Why Do Christians Love ‘The West Wing’?
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There are many, many reasons why everyone loves The West Wing. In the behind-the-scenes footage from season 1, the creators explained that Democrats were saying they loved the politics and loved the show; Republicans were saying they hated the politics…and loved the show. So along those boundaries at least, in a nation characterised by polarisation, the show was and continues to be a hit. [Incidentally when I refer to the show I generally mean seasons 1-4, written by creator Aaron Sorkin; seasons 5-7 were basically a spin-off, though at times well-written.]
But why do Christians love The West Wing? Now for me, it’s anecdotal; but I can reel off a list very quickly of a lot of Christian friends and family who have watched the show, and then (perhaps to our shame, almost evangelistically) have enthused about its greatness, inspiring others to watch it too. I’m never surprised when I hear another Christian wax lyrical about that fantastic prank war between CJ and Charlie (“he crazy-glued my phone!”) or the meeting with cartographers (remember the upside-down map?) or Josh’s hilarious mangled press briefing when CJ had ‘woot canal’. Earlier today I found a blog post by UK Christian blogger Andrew Wilson on the spine tingling scene about ‘The Women of Qumar’.
Maybe it’s just the soft language (no hard swearing) and no on-screen sex. Not that WW was Puritanical; the opening episode is almost built around Sam’s mistaken night spent with a call-girl, who also happens to ‘love pot’ – and drug use get a fair amount of air time in the show, more than you might ordinarily expect in a show about the White House. But we Christians can be forgiven for gravitating towards well-written shows that stay refreshingly clear of the graphic sex and sexuality, and violence/swearing/drug use. Call us thin-skinned; I for one appreciate something that can do well in the ratings because of great writing and great acting, rather than how much flesh is revealed, or explosions-per-minute (EPM). That can’t be said for a lot of successful shows.
But aside from that superficial answer, is there something else about the show that attracts praise from Christian audiences? Some, especially on the more fundamentalist end of the spectrum, could find a number of things to object to – such as the obviously liberal agenda spinning out in favour of homosexuality and abortion, or the frequent belittling of fundamentalist Christians that also takes its place in the pilot episode.
Yet the show maintains to some degree a healthy respect for God, Christianity and the Bible, that others going the way of liberalism might be tempted to trash altogether. Bartlett’s Catholicism plays a frequent and decisive part in many of the decisions and actions he takes. In the pilot episode where the fundamentalist Christians are brought in, Bartlett’s first words are (dramatically) “I am the Lord your God; thou shalt worship no other god before me.” The entertaining bashing he gives the fundamentalists focuses not on bashing the Bible, but upholding it and denouncing abhorrent practices which somehow spring out of cultic groups. Now before anyone thinks I’m crediting the show with a consistent theology, I don’t for a minute think it does or that it is necessarily concerned to; but Bartlett, liberal Catholic that he is, manages to stay this balance, and at least reminds us, even if we don’t agree with all of his conclusions, that our faith can and ought to be subject to scrutiny, especially with regard to our use of Scripture. His equally forceful rhetoric against a fundamentalist radio host isn’t necessarily a tirade against Scripture, only against a literalist use of it.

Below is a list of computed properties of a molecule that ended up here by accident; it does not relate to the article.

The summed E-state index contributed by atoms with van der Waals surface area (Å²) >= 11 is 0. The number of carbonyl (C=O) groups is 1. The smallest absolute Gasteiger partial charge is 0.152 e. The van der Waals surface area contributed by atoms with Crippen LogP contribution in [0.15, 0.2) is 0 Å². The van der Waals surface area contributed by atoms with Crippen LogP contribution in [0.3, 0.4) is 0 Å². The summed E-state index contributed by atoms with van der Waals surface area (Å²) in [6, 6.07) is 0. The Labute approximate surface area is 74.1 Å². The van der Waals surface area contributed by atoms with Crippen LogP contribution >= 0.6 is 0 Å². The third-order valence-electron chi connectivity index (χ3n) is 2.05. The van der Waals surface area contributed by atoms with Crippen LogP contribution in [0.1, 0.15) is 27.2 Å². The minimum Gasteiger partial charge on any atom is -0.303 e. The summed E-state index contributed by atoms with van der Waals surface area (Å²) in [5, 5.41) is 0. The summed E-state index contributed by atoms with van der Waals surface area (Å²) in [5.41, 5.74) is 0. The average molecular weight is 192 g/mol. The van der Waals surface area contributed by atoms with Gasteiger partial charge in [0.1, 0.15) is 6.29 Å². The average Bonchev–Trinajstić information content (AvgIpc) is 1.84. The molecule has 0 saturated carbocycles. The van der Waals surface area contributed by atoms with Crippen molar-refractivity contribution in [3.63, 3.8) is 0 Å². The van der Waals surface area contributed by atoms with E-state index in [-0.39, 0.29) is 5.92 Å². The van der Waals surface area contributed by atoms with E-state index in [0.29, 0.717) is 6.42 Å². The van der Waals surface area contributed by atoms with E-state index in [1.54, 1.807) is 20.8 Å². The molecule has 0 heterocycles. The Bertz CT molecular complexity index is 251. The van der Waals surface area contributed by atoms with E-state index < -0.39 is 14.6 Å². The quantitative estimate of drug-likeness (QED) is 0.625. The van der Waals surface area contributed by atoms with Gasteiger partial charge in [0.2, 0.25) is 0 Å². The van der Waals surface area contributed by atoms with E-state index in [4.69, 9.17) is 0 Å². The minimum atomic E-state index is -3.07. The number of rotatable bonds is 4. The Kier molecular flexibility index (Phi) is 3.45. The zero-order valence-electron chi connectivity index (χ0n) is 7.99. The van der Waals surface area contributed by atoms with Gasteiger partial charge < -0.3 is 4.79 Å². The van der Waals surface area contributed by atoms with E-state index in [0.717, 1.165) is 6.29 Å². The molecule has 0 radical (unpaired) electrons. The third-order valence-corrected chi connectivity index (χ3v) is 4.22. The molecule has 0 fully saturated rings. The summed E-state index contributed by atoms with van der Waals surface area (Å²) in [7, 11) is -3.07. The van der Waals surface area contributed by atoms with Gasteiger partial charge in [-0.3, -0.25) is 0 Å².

The other outstanding example is his rant on Ephesians 5, which (with the help of Abby) both dismantles the errors in interpretation and establishes a valuable hermeneutical point to help one understand the passage – you can’t help but think ‘hooray’ when he says “be subject to one another – it’s about all of us”.
Even in his famous rant against God in the stunning finalé of season 2 – filled with intentional irony and invective, reserving some of his strongest language for delivery in Catholicism’s sacred tongue, Latin – one afterwards gets the sense that he reaches reconciliation in his faith in God, and that the character of God stands not against him but, at least, patiently and silently watching him.
I suppose in asking the question ‘Why do Christians love the West Wing?’, I am suggesting that if there are things we love about it, it must be possible for there to be things in culture, ‘in the world’ if you like, which can resonate not just with us as human beings (though perhaps that would be enough, if we believe in imagio dei), but as followers of Jesus. So for example Andrew Wilson’s blog highlighting the plight of the oppressed as depicted in the women of Qumar – obviously we can get passionate about that. It’s just that we can tend to get nervous about finding Christian messages in secular sources, and I can understand that. I suppose I would want to see it as fragments of truth which shine through and connect with the person of truth in us that is Christ. Put another way, CS Lewis and others have spoken and written about the hints and echoes of the Biblical story in other cultures as being, again, fragments of God’s truth which, when the good news finally meets these cultures, ought to find a home therein.
That being said then, the one other chief pleasure I get is (again, mainly in seasons 1-4) witnessing a team of people that know how to work well together and love each other, and that are deeply passionate about the cause they are working for and the person they are serving. I wish you could find that kind of devotion and energy in some church circles! And perhaps, also, we need a few more wise and visionary leaders like Bartlett. I leave you with this: